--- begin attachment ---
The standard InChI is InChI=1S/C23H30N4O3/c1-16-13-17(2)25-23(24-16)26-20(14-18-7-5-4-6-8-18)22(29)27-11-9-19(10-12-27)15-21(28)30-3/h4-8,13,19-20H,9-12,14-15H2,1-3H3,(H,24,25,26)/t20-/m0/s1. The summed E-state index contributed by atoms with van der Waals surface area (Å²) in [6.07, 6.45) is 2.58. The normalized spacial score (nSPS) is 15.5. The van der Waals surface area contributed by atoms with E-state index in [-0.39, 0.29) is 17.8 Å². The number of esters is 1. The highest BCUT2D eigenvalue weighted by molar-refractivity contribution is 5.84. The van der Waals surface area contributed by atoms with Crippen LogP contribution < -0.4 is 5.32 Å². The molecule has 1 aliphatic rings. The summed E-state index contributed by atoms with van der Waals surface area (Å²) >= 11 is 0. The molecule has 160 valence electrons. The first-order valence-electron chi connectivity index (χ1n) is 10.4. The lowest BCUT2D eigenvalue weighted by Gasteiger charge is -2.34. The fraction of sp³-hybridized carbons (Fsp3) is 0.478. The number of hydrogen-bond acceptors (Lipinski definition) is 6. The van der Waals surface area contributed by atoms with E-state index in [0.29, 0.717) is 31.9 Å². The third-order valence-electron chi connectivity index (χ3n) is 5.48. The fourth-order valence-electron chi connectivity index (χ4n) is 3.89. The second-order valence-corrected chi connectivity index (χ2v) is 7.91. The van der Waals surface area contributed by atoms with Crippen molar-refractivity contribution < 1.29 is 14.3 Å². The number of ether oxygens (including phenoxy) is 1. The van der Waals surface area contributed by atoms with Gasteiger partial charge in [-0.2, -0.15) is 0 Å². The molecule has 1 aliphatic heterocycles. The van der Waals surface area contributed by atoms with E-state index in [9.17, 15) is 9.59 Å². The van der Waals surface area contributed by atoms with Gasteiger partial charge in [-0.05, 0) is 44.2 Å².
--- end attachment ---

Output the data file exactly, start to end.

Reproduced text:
The standard InChI is InChI=1S/C23H30N4O3/c1-16-13-17(2)25-23(24-16)26-20(14-18-7-5-4-6-8-18)22(29)27-11-9-19(10-12-27)15-21(28)30-3/h4-8,13,19-20H,9-12,14-15H2,1-3H3,(H,24,25,26)/t20-/m0/s1. The summed E-state index contributed by atoms with van der Waals surface area (Å²) in [6.07, 6.45) is 2.58. The normalized spacial score (nSPS) is 15.5. The van der Waals surface area contributed by atoms with E-state index in [-0.39, 0.29) is 17.8 Å². The number of esters is 1. The highest BCUT2D eigenvalue weighted by molar-refractivity contribution is 5.84. The van der Waals surface area contributed by atoms with Crippen LogP contribution < -0.4 is 5.32 Å². The molecule has 1 aliphatic rings. The summed E-state index contributed by atoms with van der Waals surface area (Å²) >= 11 is 0. The molecule has 160 valence electrons. The first-order valence-electron chi connectivity index (χ1n) is 10.4. The lowest BCUT2D eigenvalue weighted by Gasteiger charge is -2.34. The fraction of sp³-hybridized carbons (Fsp3) is 0.478. The number of hydrogen-bond acceptors (Lipinski definition) is 6. The van der Waals surface area contributed by atoms with E-state index in [0.29, 0.717) is 31.9 Å². The third-order valence-electron chi connectivity index (χ3n) is 5.48. The fourth-order valence-electron chi connectivity index (χ4n) is 3.89. The second-order valence-corrected chi connectivity index (χ2v) is 7.91. The van der Waals surface area contributed by atoms with Crippen molar-refractivity contribution < 1.29 is 14.3 Å². The number of ether oxygens (including phenoxy) is 1. The van der Waals surface area contributed by atoms with Gasteiger partial charge in [-0.2, -0.15) is 0 Å². The molecule has 1 aliphatic heterocycles. The van der Waals surface area contributed by atoms with E-state index in [9.17, 15) is 9.59 Å². The van der Waals surface area contributed by atoms with Gasteiger partial charge in [-0.05, 0) is 44.2 Å².